CFP: Friedrich Nietzsche (1844-1900): Ways In and Out of the Labyrinth


"One day my name will be associated with the memory of something tremendous — of a crisis like no other on earth, of the deepest collision of conscience, of a decision conjured up against everything that had been believed, demanded, sanctified until then. I'm not human, I 'm dynamite. — And with all this there is nothing in me from a religion founder — religions are mob affairs." This is how Nietzsche prophetically described the explosive force of his philosophical essays and aphorisms. He was not mistaken in this respect, for his critical thinking brought about the dawn of a new philosophical age and had also a decisive influence on the literature and the socio-political thought of the 20th century. While Nietzsche regarded himself as a "free spirit" (Freigeist), after his death he was ideologically used and abused by both, the right and the left, and often presented as a "nihilist," "anarchist" or even a "forerunner of fascism". Almost all leading philosophers of the 20th century have written on Nietzsche, and many of the core issues of his work are still relevant for the current epistemological, religious, axiological, ethical and sociopolitical debates.

Nietzsche's philosophy is of particular interest to Labyrinth, our journal, in that he portrayed modernity as a labyrinth of false virtues and "moral acid", and the modern human being as ill "from lazy peace, from cowardly compromise, from the whole virtuous uncleanliness of modern Yes and No." At the same time, he depicted the labyrinth as a testing room for the noble and the strong, the Übermensch, where he could develop his extraordinary capacities and find happiness. "The most spiritual human beings, as the strongest, find their happiness where others would find their destruction: in the labyrinth, in severity towards themselves and others, in attempting." Hence, the title "Ways In and Out of the Labyrinth" suggests, first, that Nietzsche not only criticized modernity, but also showed the ways to overcome it, and second, that his entire work can be seen as an effort in this direction.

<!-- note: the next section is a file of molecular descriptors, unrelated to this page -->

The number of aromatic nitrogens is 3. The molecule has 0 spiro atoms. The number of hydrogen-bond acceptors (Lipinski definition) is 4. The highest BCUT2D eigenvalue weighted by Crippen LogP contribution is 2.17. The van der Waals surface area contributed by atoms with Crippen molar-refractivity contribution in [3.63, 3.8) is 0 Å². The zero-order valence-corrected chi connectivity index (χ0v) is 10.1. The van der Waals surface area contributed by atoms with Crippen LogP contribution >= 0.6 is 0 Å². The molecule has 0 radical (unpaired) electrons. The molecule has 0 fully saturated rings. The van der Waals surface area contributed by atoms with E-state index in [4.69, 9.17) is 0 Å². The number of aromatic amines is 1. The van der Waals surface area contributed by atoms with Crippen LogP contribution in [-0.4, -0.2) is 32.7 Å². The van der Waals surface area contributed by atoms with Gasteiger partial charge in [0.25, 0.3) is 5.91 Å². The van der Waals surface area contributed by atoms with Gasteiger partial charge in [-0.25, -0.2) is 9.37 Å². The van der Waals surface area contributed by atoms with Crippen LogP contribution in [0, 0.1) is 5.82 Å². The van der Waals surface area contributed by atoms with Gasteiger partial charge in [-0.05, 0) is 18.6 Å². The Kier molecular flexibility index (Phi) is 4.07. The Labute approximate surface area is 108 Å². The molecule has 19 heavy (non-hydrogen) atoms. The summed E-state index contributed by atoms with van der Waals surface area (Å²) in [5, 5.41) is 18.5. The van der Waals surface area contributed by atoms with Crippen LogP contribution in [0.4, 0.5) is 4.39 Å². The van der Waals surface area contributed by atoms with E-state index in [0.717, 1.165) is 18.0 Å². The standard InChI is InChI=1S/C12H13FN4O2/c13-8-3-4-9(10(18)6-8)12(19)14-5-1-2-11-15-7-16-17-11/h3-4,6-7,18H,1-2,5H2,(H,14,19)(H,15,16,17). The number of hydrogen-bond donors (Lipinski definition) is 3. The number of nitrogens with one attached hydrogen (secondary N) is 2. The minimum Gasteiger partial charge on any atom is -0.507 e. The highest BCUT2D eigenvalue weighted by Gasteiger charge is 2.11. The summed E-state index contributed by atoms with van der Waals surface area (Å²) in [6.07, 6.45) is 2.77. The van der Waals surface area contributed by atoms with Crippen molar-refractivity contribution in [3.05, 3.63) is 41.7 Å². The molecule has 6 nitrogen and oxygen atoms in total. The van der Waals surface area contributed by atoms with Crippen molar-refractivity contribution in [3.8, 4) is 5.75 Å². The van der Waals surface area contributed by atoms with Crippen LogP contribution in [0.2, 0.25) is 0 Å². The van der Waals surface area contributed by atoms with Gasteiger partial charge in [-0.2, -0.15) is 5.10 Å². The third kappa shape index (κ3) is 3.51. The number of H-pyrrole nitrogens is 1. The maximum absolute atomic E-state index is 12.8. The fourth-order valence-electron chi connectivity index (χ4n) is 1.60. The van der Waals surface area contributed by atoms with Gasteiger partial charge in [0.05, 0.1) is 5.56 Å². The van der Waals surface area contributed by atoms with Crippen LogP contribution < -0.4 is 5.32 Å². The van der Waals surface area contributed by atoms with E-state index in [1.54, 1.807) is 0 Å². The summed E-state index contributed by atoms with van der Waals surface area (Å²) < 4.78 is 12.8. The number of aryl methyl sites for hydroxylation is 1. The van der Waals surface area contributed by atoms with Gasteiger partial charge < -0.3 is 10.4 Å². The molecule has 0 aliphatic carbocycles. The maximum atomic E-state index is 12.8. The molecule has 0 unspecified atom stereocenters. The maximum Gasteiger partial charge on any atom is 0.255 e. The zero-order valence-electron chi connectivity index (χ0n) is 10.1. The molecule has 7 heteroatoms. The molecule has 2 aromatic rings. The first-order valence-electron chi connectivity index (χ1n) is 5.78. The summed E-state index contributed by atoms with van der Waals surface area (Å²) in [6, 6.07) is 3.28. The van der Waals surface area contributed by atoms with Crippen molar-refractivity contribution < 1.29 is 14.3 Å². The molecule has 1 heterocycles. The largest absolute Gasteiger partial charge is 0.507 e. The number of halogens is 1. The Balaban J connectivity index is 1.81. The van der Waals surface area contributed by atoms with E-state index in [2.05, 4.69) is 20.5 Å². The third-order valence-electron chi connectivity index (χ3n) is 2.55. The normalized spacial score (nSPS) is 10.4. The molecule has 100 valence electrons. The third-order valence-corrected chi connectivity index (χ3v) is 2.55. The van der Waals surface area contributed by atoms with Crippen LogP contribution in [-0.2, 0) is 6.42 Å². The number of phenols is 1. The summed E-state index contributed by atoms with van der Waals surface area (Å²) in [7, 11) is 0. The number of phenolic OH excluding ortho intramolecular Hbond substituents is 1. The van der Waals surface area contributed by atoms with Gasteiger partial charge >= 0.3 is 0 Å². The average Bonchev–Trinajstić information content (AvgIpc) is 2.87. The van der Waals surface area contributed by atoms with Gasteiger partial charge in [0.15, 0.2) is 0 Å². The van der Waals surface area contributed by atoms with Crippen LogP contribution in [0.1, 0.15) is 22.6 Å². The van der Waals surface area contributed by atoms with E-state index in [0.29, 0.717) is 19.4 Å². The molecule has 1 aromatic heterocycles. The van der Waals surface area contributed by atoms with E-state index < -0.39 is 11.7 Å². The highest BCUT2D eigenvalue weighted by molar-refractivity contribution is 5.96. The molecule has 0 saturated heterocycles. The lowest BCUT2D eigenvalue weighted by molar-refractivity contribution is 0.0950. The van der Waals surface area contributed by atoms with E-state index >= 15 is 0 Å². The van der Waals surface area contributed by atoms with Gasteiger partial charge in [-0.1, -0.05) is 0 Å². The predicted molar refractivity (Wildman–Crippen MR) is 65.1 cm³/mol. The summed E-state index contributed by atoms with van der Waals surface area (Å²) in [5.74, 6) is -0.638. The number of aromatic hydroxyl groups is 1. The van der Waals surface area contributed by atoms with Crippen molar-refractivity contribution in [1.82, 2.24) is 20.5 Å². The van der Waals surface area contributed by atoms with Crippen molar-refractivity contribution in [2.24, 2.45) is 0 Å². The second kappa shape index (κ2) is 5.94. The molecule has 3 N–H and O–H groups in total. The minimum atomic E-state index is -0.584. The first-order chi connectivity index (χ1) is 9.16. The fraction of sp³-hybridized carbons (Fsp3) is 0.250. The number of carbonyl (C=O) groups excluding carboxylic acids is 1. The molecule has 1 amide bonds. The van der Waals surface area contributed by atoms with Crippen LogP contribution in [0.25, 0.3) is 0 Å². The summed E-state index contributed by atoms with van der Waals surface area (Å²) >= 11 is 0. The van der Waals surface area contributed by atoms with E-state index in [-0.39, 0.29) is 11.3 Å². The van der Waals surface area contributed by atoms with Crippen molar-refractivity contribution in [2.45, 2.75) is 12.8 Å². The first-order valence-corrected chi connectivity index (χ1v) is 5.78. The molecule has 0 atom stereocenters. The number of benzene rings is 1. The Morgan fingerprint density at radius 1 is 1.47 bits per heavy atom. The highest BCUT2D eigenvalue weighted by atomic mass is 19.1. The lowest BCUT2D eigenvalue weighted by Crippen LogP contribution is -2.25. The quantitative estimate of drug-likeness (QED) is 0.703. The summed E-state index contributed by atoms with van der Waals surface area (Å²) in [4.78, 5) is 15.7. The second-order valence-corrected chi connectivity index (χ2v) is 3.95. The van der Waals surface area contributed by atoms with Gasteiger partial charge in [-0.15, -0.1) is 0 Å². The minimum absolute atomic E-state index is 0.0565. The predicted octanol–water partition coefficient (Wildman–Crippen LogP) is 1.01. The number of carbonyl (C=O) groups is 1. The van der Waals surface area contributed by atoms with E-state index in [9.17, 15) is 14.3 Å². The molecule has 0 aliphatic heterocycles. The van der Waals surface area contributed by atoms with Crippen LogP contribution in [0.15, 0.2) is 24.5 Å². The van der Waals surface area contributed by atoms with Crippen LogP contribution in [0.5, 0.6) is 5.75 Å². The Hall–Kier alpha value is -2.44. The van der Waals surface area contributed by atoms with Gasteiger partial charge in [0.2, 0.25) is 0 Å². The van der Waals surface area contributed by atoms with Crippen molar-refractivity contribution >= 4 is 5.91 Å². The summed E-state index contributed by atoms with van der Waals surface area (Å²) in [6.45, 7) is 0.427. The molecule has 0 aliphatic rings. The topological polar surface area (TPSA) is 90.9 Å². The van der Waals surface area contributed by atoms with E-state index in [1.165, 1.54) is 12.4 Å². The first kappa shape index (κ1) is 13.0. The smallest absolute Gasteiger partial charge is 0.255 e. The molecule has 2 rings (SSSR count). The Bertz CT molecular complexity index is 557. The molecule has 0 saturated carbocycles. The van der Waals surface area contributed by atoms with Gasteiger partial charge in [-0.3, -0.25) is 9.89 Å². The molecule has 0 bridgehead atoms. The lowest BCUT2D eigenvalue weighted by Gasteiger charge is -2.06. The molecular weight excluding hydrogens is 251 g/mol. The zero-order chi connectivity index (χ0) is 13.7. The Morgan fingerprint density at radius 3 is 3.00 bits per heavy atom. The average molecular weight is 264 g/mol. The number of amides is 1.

Labyrinth seeks papers on new readings and discussions dealing with the main topics of Nietzsche's philosophy and its contemporary receptions, as for example:

  • The will to power and the revaluation of all values
  • Values, ideals, and the feelings of guilt
  • Nihilism as loss of sense and values
  • The Übermensch and the masses
  • Critique of the subject and deconstruction of identity
  • Truth, illusion, lie, and mistrust
  • Perspective and interpretation
  • Criticism of science and religion as closed systems
  • The idea of the "eternal return of the same"
  • "Master morality" and "slave morality"
  • Art as liberation and life design
  • Political perspectives of Nietzsche's philosophy
  • Nietzsche in the context of phenomenology and hermeneutics
  • Poststructuralist and postmodernist interpretations of Nietzsche
  • Nietzsche and Feminist Critique

Researchers working on Nietzsche are invited to submit a brief abstract until the 25 of February 2024 with a brief biographic information including name, academic affiliation, and main publications.

Authors who have already a finished unpublished paper are welcome to submit it within the abstract in order to help the peer review and the publishing process. Papers in their final form, i.e., proofread, formatted according to the journal guidelines and print ready, should be submitted no later than the 28 of July 2024. 

As a multilingual Journal Labyrinth accepts papers in English, French, and German. For more information about the journal policies and the submission's guidelines please visit:

All abstracts and papers should be sent to labyrinth [at]